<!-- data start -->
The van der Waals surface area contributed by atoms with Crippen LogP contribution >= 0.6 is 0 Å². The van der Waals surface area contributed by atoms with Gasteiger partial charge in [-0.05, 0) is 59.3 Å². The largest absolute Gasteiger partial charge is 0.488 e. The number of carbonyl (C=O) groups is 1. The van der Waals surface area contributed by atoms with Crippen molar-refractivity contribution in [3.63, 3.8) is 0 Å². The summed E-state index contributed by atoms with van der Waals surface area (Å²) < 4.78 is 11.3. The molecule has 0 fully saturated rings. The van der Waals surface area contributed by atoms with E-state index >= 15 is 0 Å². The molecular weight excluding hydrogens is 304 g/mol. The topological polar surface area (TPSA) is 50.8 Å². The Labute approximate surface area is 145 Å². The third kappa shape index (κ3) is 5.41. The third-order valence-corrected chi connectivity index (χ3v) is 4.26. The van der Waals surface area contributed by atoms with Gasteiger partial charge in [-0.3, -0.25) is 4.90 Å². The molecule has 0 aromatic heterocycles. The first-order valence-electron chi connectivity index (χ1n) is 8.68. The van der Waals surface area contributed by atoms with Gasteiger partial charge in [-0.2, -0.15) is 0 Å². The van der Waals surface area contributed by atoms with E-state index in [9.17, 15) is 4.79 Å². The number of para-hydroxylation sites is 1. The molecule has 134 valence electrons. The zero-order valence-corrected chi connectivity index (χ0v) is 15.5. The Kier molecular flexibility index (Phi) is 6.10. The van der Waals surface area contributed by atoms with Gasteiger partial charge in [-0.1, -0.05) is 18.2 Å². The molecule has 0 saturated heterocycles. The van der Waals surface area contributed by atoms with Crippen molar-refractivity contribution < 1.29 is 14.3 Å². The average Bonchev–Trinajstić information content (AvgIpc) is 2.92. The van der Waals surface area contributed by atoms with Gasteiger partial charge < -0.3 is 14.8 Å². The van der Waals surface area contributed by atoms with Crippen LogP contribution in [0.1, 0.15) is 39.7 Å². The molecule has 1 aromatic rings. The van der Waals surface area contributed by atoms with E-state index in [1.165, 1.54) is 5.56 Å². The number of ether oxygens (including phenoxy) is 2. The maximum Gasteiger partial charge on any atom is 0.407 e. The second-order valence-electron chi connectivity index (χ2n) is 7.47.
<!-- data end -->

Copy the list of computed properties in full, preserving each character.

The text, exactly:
The van der Waals surface area contributed by atoms with Crippen LogP contribution >= 0.6 is 0 Å². The van der Waals surface area contributed by atoms with Gasteiger partial charge in [-0.05, 0) is 59.3 Å². The largest absolute Gasteiger partial charge is 0.488 e. The number of carbonyl (C=O) groups is 1. The van der Waals surface area contributed by atoms with Crippen molar-refractivity contribution in [3.63, 3.8) is 0 Å². The summed E-state index contributed by atoms with van der Waals surface area (Å²) < 4.78 is 11.3. The molecule has 0 fully saturated rings. The van der Waals surface area contributed by atoms with E-state index >= 15 is 0 Å². The molecular weight excluding hydrogens is 304 g/mol. The topological polar surface area (TPSA) is 50.8 Å². The Labute approximate surface area is 145 Å². The third kappa shape index (κ3) is 5.41. The third-order valence-corrected chi connectivity index (χ3v) is 4.26. The van der Waals surface area contributed by atoms with Gasteiger partial charge in [-0.3, -0.25) is 4.90 Å². The molecule has 0 aromatic heterocycles. The first-order valence-electron chi connectivity index (χ1n) is 8.68. The van der Waals surface area contributed by atoms with Gasteiger partial charge in [-0.2, -0.15) is 0 Å². The van der Waals surface area contributed by atoms with E-state index in [9.17, 15) is 4.79 Å². The number of para-hydroxylation sites is 1. The molecule has 134 valence electrons. The zero-order valence-corrected chi connectivity index (χ0v) is 15.5. The Kier molecular flexibility index (Phi) is 6.10. The van der Waals surface area contributed by atoms with Gasteiger partial charge in [-0.1, -0.05) is 18.2 Å². The molecule has 0 saturated heterocycles. The van der Waals surface area contributed by atoms with Crippen molar-refractivity contribution < 1.29 is 14.3 Å². The average Bonchev–Trinajstić information content (AvgIpc) is 2.92. The van der Waals surface area contributed by atoms with Gasteiger partial charge < -0.3 is 14.8 Å². The van der Waals surface area contributed by atoms with Crippen LogP contribution in [0.1, 0.15) is 39.7 Å². The molecule has 1 aromatic rings. The van der Waals surface area contributed by atoms with E-state index in [1.165, 1.54) is 5.56 Å². The number of ether oxygens (including phenoxy) is 2. The maximum Gasteiger partial charge on any atom is 0.407 e. The second-order valence-electron chi connectivity index (χ2n) is 7.47.